BuzzFeed’s creative director has already admitted to masterminding trollthensa.com, a plot to flood the NSA’s servers with bogus "terrorist" emails. But before he’d said a word, and before a spokeswoman for BuzzFeed told the Daily Beast there was no conflict of interest, here's how GlobalPost traced the trolls back to Chris Baker.
1. OpTrollTheNSA's contact email is hosted on a gmail domain
Now that everyone knows about PRISM and Google's involvement with the program, it seems ill-advised to use a gmail account to troll the NSA. Anyone with a basic knowledge of information security knows using a gmail account in a super-secret op is decidedly not "1337."
2. Keep your name out 'dem meta tags
It was clear from a look at the HTML meta tags of the Facebook page attached to trollthensa.com that it belonged to funkmasterbaker, aka Chris Baker. This came from Baker's use of Insight, an analytic tool developed by Facebook that links to the user's account.
As Facebook explains: "To see Insights for your website, you must first claim your domain by associating it with a Facebook app that you manage, or with your Facebook user account."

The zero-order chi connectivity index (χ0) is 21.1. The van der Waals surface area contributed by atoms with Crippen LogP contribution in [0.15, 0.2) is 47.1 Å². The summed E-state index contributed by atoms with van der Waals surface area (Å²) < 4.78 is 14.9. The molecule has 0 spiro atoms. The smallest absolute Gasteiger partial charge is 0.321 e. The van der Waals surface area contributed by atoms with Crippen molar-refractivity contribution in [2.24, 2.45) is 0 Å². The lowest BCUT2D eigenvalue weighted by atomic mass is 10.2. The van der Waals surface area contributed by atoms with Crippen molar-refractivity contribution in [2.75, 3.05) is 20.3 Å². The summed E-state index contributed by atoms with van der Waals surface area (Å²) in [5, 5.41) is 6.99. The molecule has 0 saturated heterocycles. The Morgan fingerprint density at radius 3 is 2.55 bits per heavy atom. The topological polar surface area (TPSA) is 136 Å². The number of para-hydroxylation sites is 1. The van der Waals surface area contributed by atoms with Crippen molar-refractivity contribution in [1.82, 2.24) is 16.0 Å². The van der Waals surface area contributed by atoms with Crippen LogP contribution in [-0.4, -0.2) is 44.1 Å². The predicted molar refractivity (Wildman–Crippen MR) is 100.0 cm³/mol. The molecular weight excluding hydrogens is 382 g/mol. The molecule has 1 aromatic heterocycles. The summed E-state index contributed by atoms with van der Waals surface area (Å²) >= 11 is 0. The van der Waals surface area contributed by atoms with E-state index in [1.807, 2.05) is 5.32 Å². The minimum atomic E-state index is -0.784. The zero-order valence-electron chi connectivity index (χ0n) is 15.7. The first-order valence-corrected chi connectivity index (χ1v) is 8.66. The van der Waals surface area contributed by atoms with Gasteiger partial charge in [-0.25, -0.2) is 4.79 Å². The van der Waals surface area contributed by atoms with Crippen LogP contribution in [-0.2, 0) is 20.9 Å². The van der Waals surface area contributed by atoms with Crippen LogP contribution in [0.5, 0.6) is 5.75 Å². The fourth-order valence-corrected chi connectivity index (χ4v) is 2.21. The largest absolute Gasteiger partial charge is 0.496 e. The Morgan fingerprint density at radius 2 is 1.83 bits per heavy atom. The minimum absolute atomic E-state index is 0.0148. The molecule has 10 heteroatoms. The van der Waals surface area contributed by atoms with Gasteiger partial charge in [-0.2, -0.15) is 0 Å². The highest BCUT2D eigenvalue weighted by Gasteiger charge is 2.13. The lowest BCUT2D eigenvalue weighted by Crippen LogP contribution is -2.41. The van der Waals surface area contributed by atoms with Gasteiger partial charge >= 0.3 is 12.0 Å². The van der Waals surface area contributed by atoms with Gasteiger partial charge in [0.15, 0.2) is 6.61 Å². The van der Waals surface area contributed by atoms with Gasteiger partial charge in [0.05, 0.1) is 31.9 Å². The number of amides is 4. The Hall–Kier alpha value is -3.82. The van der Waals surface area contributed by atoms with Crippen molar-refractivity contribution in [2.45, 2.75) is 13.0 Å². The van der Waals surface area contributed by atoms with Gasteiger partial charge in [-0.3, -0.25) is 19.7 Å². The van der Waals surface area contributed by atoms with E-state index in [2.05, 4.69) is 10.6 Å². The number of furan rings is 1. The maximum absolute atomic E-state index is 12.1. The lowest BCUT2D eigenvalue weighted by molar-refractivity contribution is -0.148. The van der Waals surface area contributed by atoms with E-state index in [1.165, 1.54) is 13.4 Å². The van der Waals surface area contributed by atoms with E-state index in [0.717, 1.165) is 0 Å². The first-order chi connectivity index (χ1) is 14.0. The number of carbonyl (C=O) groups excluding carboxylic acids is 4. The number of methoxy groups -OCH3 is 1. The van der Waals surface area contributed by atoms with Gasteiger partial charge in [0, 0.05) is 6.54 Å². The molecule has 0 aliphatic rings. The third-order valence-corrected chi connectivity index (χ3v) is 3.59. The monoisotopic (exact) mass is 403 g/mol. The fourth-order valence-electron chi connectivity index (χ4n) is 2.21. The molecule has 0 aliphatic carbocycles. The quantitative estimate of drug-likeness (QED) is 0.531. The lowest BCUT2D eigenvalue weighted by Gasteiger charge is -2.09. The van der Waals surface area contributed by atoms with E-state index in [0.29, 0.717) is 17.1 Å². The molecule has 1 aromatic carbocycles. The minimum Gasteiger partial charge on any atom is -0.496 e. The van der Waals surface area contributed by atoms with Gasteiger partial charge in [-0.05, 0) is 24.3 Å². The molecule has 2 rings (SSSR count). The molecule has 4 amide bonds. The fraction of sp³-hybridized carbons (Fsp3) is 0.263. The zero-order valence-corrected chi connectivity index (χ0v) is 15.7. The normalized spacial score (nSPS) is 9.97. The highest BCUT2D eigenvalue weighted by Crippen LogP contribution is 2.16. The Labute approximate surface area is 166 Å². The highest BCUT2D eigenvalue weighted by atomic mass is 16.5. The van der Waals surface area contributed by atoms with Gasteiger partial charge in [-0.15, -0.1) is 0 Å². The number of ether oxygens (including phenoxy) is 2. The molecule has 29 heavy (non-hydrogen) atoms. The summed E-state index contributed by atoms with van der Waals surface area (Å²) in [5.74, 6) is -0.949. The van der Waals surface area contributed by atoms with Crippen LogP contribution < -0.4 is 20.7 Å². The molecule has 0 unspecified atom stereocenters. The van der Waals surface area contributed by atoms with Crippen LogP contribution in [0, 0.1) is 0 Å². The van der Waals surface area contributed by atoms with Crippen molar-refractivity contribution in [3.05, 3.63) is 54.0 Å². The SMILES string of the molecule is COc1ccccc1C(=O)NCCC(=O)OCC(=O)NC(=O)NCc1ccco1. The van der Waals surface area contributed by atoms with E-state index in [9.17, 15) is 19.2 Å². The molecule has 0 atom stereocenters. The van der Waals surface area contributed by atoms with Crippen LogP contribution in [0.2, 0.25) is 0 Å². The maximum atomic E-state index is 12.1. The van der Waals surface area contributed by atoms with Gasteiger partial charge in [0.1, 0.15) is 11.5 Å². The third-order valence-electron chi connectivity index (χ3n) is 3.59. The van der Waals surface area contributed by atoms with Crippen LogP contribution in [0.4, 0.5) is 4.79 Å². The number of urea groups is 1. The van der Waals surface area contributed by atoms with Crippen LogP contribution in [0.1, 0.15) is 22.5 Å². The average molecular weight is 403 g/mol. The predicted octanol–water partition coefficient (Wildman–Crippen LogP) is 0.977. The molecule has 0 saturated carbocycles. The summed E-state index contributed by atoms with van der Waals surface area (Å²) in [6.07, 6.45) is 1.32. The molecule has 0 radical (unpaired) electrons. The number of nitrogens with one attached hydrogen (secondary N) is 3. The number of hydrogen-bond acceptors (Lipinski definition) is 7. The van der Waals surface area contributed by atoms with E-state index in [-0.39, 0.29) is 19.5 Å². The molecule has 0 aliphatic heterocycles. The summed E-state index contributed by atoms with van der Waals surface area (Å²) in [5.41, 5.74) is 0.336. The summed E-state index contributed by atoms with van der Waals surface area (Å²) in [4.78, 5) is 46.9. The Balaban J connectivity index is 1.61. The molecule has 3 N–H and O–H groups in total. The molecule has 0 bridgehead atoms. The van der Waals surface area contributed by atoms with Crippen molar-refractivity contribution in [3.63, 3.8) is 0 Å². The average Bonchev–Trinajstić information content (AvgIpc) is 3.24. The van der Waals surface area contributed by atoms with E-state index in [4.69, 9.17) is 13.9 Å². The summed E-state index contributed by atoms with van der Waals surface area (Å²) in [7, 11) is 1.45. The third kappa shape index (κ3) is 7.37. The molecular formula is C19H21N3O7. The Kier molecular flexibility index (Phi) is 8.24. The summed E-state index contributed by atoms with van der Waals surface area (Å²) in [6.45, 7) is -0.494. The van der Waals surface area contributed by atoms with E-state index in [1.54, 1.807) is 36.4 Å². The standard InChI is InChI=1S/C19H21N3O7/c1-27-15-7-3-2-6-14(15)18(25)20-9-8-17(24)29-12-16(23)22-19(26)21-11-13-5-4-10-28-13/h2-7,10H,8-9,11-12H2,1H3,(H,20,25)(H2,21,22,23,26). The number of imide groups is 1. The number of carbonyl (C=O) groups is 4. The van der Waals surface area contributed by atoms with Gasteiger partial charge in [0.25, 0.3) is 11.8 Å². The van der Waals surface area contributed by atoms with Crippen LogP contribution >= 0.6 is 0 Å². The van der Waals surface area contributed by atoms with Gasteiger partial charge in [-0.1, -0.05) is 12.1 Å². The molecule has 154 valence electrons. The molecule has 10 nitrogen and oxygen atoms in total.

To link the site with his Facebook account, Baker used meta tags with his Facebook username and https://www.facebook.com/funkmastabaker.
Funkmastabaker is not a 1337 "h4x0r" — hacker — since any hacker worth their salt knows ...
3. Facebook is the arch nemesis of anonymity
Facebook, too, is part of the NSA's PRISM program. But in addition to giving away personal information to the government for free, Facebook also sells it to third parties.
4. Using Google Analytics on top of Facebook Insight
Trollthensa.com also runs Google Analytics scripts to track traffic data. If Google is telling you how many people are visiting your website, the NSA probably knows who you are. Not 1337.